Liz Truss, who won a bitter battle to succeed Boris Johnson as British prime minister, is presiding over a historic moment: For the first time, no White man holds one of Britain’s four top seats of political power.
Shortly after becoming prime minister on Tuesday, Truss got down to business and appointed her senior leadership team for the roles known as the “The Great Offices of State.”
She named Kwasi Kwarteng as chancellor of the exchequer, or finance chief, a role that will be pivotal as the country grapples with a cost-of-living crisis. On Tuesday evening, he tweeted that it was “the honour of a lifetime” to be appointed and promised to announce a “package of urgent support to help with energy bills.”
Kwarteng, whose parents migrated to Britain from Ghana, is the first Black Briton to hold the role. A decade ago, he wrote a book examining the British Empire’s rule in the former colonies of Iraq, Kashmir, Myanmar, Sudan, Nigeria and Hong Kong.
Truss’s new foreign secretary is James Cleverly, a mixed-race army reservist whose mother hails from Sierra Leone and whose father is from Wiltshire, about 90 miles outside London. He has spoken publicly about being bullied as a mixed-race child and has given talks at Conservative Party conferences about how the party can win the support of Black voters.
Cleverly will serve as Britain’s top diplomat at a time of rocky relations between it and the 27-nation E.U. bloc.
The new home secretary is Suella Braverman, whose parents came to Britain in the 1960s from Kenya and Mauritius.
The three names had been leaked in recent days and didn’t come as a surprise, in part because each person was a staunch Truss ally during her winning leadership campaign.
The diversity of the ministerial appointments won praise from some quarters, in a nation where Conservative Party members — about 0.3 percent of Britain’s population — are generally older, wealthier, 95 percent White and politically further to the right than Britain as a whole. (Nearly 85 percent of people living in England and Wales identify as White, government data shows.)
“The new cabinet is another reminder that people from all backgrounds can go far within the Tory party,” Samuel Kasumu, a former race affairs adviser to Johnson, told the Guardian newspaper.
Not everyone appeared convinced. A headline in Britain’s right-wing Daily Mail tabloid declared ruefully: “Liz Truss puts finishing touches to diverse new government: No place for white men in great offices of state.”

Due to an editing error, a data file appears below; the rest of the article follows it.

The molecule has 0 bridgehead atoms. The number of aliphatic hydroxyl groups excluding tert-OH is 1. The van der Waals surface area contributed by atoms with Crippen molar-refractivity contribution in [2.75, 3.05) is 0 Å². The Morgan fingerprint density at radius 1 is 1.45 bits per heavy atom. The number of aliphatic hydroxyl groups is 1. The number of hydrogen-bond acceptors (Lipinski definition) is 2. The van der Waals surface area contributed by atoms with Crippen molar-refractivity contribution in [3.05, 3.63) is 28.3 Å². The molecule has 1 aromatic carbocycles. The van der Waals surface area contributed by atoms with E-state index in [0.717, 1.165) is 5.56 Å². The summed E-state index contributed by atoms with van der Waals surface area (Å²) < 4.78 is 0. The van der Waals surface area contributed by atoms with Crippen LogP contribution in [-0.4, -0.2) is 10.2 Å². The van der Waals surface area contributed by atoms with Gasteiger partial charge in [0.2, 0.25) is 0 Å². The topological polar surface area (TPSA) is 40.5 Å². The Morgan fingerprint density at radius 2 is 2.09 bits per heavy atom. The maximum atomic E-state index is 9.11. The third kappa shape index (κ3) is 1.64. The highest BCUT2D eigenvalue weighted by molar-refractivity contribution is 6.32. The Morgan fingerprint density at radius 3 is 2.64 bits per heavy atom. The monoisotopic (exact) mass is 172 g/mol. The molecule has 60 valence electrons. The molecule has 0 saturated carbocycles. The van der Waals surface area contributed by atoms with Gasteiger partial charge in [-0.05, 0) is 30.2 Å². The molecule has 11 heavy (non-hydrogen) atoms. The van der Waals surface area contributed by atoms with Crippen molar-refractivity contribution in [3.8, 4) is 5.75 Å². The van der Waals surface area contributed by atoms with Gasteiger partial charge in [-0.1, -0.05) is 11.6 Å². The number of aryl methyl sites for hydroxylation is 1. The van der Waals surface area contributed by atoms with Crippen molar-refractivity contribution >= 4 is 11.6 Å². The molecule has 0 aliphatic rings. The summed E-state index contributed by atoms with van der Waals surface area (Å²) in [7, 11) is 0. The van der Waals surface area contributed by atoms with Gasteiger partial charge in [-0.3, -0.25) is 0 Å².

Her predecessor, Johnson, also had a fairly diverse senior ministerial lineup. Home Secretary Priti Patel was the first British member of Parliament of Indian origin to take up that appointment, while the three chancellors during Johnson’s premiership included two men of South Asian origin and one of Kurdish background. Truss was Johnson’s foreign secretary.
Some pointed out that although ethnically diverse, Truss’s probable top appointees are in the party’s right wing. Kwarteng had pushed for Britain to quickly leave the European Union, while Braverman has said that schools may be able legally to ignore the preferred pronouns of gender-nonconforming and transgender pupils.
The 47-year-old Truss promises to cut taxes and bolster borrowing to fund spending, even as inflation soars past 10 percent and the Bank of England forecasts a protracted recession by year’s end. Truss also has promised to make reducing illegal migration a key priority, ensuring the continuation of a policy to deport to Rwanda asylum seekers who enter Britain on small boats.
The left-of-center opposition Labour Party has more ethnically and gender-diverse lawmakers, but they occupy a smaller proportion of the party’s highest posts. Labour has never elected a woman as its party leader; the Conservatives, by contrast, have had three female prime ministers.
Labour politician Shaista Aziz said on Twitter in response to news of Truss’s potential appointees that it is “not enough to be a Black or ethnic minority politician in this country or a cabinet member. That’s not what representation is about. That’s actually tokenism.”
In the run-up to the leadership vote, Aziz wrote an article panning the Conservatives as failing to represent the concerns of ordinary people.
“Despite all the talk of diversity and inclusion, the Tory candidates of colour and all those who entered the race support the party’s right-wing immigration policies, which include removing asylum seekers from the UK and flying them to Rwanda while their asylum applications are processed,” she wrote last month.
Labour lawmaker Marsha de Cordova said that although Truss’s cabinet is expected to be diverse, “it will be the most right-wing in living memory, embracing a political agenda that will attack the rights of working people, especially minorities.”
Karla Adam and William Booth contributed to this report.